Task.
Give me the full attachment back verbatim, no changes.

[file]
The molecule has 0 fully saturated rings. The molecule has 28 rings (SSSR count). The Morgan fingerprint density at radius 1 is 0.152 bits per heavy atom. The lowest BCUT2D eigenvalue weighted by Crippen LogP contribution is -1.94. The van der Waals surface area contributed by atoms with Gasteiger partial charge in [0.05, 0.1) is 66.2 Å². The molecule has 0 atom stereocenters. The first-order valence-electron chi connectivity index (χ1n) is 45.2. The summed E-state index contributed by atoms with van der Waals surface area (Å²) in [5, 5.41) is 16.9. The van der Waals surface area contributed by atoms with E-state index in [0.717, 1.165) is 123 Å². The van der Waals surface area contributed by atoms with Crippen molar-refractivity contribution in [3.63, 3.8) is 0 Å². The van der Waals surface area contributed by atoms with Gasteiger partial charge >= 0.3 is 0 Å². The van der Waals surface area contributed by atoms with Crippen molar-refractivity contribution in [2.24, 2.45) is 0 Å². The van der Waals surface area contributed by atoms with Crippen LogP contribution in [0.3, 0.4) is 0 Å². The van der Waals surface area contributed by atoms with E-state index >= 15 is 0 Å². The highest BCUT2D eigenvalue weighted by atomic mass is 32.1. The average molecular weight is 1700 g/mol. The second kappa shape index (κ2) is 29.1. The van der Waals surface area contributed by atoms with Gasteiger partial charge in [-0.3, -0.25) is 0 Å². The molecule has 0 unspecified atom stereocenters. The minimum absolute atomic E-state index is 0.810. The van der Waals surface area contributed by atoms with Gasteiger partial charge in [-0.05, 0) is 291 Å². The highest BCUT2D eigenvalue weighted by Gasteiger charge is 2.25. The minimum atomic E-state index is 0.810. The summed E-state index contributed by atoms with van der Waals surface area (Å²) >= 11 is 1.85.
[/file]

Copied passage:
The molecule has 0 fully saturated rings. The molecule has 28 rings (SSSR count). The Morgan fingerprint density at radius 1 is 0.152 bits per heavy atom. The lowest BCUT2D eigenvalue weighted by Crippen LogP contribution is -1.94. The van der Waals surface area contributed by atoms with Gasteiger partial charge in [0.05, 0.1) is 66.2 Å². The molecule has 0 atom stereocenters. The first-order valence-electron chi connectivity index (χ1n) is 45.2. The summed E-state index contributed by atoms with van der Waals surface area (Å²) in [5, 5.41) is 16.9. The van der Waals surface area contributed by atoms with E-state index in [0.717, 1.165) is 123 Å². The van der Waals surface area contributed by atoms with Crippen molar-refractivity contribution in [3.63, 3.8) is 0 Å². The van der Waals surface area contributed by atoms with Gasteiger partial charge >= 0.3 is 0 Å². The van der Waals surface area contributed by atoms with Crippen molar-refractivity contribution in [2.24, 2.45) is 0 Å². The van der Waals surface area contributed by atoms with Crippen LogP contribution in [0.3, 0.4) is 0 Å². The van der Waals surface area contributed by atoms with E-state index >= 15 is 0 Å². The highest BCUT2D eigenvalue weighted by atomic mass is 32.1. The average molecular weight is 1700 g/mol. The second kappa shape index (κ2) is 29.1. The van der Waals surface area contributed by atoms with Gasteiger partial charge in [-0.3, -0.25) is 0 Å². The molecule has 0 unspecified atom stereocenters. The minimum absolute atomic E-state index is 0.810. The van der Waals surface area contributed by atoms with Gasteiger partial charge in [-0.05, 0) is 291 Å². The highest BCUT2D eigenvalue weighted by Gasteiger charge is 2.25. The minimum atomic E-state index is 0.810. The summed E-state index contributed by atoms with van der Waals surface area (Å²) >= 11 is 1.85.